Anyway, it turns out that not only am I sole author of the Standard Guide, but I am also co-author of the Advanced Guide, given that I wrote on every text for the Common Module, which accounts for almost a third of the book’s content. I always write more than I am meant to for these books, and my publishers freak out about the page count. I guess I just really enjoy analysing and writing about literature. Look, I know it’s not academic level stuff, but writing these books over the years has been (I can say now that my mental health is back) quite enjoyable. Reading through the book (just flicking, I’m not that egocentric), I actually can’t remember writing most of it, and it feels like something someone else has written it. When you’re working 12 hour days and trying desperately to make a deadline, you sort of go into autopilot mode. (Skip to end if you’re over my ‘Hey, I’m a writer’ ramblings and just want a free copy of my Standard Guide, lol).

So why am I writing this post? Well, earlier this term I received my author copies of these two new books. There really isn’t anything like opening a box of books you’ve written. Books smell lovely to me at the best of times, but the smell of these ones was like nothing I can explain. They smelt like time. Haha. So, as it goes, yesterday one of my favourite colleagues left (he got a HT job) and I was contemplating giving him a copy of my latest PBL book – it’s for English teachers and he’s a PE teacher, but I thought it could help him make friends with the English teachers at his new school (swap little old me for a new English-teacher friend, haha). I quickly realised that was a dumb idea (too embarrassing to give your own book as a present), but it made me think about the different books I have written since my first one was published in 2009. I thought I had written ten, but I don’t have a list anywhere, and I can only find eight books online, so it must be eight. I know they all felt pretty brutal to write (all my writer friends, or those who have written theses, will know what I mean), but I’m super proud of them all, and all for different reasons.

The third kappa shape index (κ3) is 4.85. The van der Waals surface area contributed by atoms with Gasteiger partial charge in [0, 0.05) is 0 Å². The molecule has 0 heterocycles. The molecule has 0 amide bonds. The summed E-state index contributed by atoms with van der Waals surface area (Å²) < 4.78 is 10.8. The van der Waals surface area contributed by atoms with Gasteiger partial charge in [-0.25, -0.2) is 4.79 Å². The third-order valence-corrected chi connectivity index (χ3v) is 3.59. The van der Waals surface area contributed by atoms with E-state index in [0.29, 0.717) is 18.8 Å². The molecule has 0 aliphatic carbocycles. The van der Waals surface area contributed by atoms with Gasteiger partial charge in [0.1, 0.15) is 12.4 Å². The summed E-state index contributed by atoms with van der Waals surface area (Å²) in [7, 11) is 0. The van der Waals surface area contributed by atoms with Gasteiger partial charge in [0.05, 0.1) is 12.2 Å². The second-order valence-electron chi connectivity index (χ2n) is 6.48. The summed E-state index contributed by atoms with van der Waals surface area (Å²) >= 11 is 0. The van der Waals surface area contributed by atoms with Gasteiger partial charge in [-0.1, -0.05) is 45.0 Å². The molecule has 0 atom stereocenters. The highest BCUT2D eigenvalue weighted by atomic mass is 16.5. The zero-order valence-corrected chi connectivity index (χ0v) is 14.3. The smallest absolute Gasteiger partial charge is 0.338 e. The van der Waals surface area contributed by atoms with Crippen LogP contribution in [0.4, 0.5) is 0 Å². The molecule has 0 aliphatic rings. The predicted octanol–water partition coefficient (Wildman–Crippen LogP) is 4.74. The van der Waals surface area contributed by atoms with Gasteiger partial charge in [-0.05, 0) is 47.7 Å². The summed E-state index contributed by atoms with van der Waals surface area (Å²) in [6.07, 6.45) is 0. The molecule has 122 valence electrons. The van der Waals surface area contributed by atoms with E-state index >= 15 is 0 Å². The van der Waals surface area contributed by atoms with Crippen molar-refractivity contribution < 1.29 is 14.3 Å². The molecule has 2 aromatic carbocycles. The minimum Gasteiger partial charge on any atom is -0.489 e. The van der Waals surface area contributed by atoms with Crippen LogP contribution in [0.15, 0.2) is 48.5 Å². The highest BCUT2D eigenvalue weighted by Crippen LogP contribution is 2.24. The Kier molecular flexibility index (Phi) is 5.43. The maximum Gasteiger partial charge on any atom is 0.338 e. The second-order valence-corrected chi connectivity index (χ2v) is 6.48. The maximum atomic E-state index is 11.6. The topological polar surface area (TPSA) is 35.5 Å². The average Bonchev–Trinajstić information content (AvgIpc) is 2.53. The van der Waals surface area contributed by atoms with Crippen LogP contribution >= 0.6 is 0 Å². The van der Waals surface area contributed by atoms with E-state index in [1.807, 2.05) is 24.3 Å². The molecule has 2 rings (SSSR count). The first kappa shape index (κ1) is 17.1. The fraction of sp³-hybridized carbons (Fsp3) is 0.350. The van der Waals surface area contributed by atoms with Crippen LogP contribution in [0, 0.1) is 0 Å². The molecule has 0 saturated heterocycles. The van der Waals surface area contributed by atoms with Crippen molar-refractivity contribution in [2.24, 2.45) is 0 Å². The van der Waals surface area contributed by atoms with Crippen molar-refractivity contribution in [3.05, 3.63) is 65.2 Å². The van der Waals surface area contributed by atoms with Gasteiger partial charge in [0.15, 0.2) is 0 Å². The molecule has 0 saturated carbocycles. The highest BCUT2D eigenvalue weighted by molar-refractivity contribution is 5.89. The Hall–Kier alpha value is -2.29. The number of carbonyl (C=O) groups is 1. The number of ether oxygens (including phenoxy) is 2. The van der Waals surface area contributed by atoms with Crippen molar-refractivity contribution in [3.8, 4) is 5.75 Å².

The NAPLAN ones I am sort of embarrassed by (since I don’t agree with how NAPLAN data has been used) but I did try really hard to include source texts that would challenge the ways students saw the world (and I maybe added my family members’ names throughout the questions). Writing those books was torture, and I won’t be doing it again.

The Writing and Spelling books are the ones that I think get the least credit for what they are – I poured my heart into those books, hoping that they would help young writers improve their craft. I worked with the formidable Kristine Brown (her little 7-10 English Guide was like a bible for me as a new English teacher), as my books were to replace/update her very successful series of writing guides. I don’t think they are very popular, and that makes me sad, because I think they would pair so well with high quality English PBL. I’m going to use them with my year 8s next term, so might report back on that.

Then there are my PBL books, which probably took even longer to write than my Excel HSC guides because I was a total perfectionist about what I was putting in, and how I wanted it all to be set out. I went through two publishers to get to where they are now – they had to be ‘just’ right. I’m excited to be working on the primary school books with Lee this year, and really hope that I can focus and get those three published in the next 18 months. We have had such wonderful feedback from teachers telling us how the books have helped guide them with an unfamiliar pedagogy… and that’s why I write, to help people!

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As I was going through my bookshelves, looking for a copy of the 7-8 PBL book for James, I noticed I have a pile of my new Standard Excel Guides just sitting around. They’re a bit useless to me, as unfortunately I don’t get to teach Standard English as my current school. I figure that a teacher in a rural or remote school might find a copy useful. So if that’s you, and you think your students could use this book, post me a comment below telling me where you’re at and a little about your kids. I’ll get one of my son’s to pick a couple of people to get a copy of the Standard Guide sent to you. Currently my blog has about 20 readers, so your chance of getting this book is pretty high! Sorry for the Advanced teachers, I was only sent three copies of that book and I have to give my parents one each (they’re divorced).